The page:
“So in simple terms he does support them, and that’s alarming.”

Australian society a ‘den of immorality’

Hamza supports beheadings in Syria and Iraq and believes strict sharia law should be implemented across the world.

“What’s happening overseas? Sharia is expanding: people that steal get their hand chopped off; people that kill, they need four witnesses and they die; people that smoke drugs, there’s no cigarette, there’s no alcohol, there’s no brothels.”

In comparison, Australian society was a den of immorality, he said.

“Look at it, there’s brothels, every corner you go there’s a brothel. There’s strip clubs, there’s people drinking, people committing fornication in front of other people, like, they have no shame.”

The group of young men he is part of is made up of teenagers and men in their early 20s.

Most became friends through a small group of public high schools in Sydney’s west.

Most study the Koran under a small group of hardline salafi sheikhs and pray at the Parramatta mosque.

‘Like gangsters, they have a brotherhood’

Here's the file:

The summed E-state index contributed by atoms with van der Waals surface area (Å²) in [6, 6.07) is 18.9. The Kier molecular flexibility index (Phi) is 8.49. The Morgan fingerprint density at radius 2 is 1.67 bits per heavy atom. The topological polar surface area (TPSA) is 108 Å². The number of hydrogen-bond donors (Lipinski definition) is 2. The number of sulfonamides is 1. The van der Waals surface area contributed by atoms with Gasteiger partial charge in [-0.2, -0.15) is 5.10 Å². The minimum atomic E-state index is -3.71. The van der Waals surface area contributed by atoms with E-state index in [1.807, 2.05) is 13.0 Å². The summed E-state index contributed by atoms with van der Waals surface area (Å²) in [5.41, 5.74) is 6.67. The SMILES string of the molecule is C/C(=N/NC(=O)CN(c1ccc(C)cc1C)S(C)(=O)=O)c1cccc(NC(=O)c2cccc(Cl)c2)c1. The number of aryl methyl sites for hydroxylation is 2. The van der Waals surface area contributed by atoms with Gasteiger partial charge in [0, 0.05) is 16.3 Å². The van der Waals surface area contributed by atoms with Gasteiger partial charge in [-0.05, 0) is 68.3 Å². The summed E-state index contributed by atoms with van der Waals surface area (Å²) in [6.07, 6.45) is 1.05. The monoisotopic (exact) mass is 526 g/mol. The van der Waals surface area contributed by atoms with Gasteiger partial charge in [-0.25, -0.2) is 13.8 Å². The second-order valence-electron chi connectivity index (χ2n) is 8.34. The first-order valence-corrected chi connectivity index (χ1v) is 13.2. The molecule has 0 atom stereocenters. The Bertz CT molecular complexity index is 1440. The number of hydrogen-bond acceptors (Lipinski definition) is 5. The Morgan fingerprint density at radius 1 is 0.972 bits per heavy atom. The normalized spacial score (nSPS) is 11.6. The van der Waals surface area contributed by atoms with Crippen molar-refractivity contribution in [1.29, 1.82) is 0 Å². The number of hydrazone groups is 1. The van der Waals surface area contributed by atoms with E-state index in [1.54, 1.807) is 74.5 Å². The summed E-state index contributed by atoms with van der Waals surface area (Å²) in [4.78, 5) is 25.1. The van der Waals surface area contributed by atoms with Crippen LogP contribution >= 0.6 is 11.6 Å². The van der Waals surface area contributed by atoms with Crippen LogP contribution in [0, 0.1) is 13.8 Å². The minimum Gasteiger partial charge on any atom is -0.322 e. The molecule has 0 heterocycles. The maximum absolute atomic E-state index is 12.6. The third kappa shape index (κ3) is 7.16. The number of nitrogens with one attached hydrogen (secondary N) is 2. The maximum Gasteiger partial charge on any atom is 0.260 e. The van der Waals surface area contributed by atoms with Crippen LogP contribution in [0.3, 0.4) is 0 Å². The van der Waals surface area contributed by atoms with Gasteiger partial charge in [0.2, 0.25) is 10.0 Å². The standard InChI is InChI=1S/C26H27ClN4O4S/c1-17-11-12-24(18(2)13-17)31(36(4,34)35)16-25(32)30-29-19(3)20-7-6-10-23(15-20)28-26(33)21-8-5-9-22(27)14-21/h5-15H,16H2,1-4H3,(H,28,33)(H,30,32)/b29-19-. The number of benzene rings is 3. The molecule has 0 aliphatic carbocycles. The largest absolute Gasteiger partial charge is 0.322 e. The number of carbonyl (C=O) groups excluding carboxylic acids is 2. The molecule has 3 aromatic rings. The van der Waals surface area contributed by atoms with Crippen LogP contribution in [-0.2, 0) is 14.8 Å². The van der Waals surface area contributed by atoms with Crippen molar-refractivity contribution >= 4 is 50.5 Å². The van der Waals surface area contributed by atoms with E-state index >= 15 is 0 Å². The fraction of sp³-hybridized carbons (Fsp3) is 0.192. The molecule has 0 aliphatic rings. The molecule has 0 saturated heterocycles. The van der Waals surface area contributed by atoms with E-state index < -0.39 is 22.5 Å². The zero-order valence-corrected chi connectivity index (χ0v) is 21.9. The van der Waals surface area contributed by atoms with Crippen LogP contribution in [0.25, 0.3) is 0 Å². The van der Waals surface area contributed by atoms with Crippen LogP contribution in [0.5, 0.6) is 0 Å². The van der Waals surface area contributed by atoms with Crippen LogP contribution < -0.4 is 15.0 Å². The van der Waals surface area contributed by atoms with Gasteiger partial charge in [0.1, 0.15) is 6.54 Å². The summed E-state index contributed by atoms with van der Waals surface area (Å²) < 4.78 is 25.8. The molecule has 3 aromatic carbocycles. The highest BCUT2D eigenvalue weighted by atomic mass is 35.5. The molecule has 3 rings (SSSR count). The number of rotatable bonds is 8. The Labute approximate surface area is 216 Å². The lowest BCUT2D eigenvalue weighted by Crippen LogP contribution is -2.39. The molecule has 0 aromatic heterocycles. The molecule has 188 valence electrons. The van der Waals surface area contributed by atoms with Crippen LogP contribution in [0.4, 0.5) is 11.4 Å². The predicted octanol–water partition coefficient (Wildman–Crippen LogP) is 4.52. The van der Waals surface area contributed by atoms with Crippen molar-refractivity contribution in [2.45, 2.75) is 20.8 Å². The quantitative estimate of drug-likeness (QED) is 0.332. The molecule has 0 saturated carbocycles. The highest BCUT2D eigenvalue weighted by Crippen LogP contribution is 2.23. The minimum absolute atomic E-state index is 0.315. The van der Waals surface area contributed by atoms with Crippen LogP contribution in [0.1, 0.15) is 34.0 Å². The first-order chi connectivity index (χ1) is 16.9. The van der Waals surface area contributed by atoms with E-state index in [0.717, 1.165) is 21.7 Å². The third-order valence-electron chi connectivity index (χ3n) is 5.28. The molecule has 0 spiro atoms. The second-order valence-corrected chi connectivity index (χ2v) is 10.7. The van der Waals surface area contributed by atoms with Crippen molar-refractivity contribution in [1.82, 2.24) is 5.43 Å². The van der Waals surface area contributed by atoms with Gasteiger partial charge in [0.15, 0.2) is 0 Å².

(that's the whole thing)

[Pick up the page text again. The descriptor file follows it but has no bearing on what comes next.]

The group has been labelled the shura – an Arabic word for council – by police.

“We advise each other,” Hamza said.

“One person has a decision and we ask each other if it’s right or not, shall we go, shall we do it, shall we go to this place, help out. It’s like that.”

The group’s religious observance is also central to their bond.

“What’s haram [forbidden] in our religion is to listen to music, to talk to women, to intermingle with other people, to do a lot of other bad stuff like listen to music and go night clubbing, all this. This is not part of us, the non-believers do it.”

The bond between the young men in the group remains strong.

“[It’s] like gangsters – they have a brotherhood, we have our brotherhood. Because a brother said a believer is one body, so I feel his pain.

“If he gets hurt, I feel his pain. If I get hurt, he feels my pain. That’s how we are. We stick together.”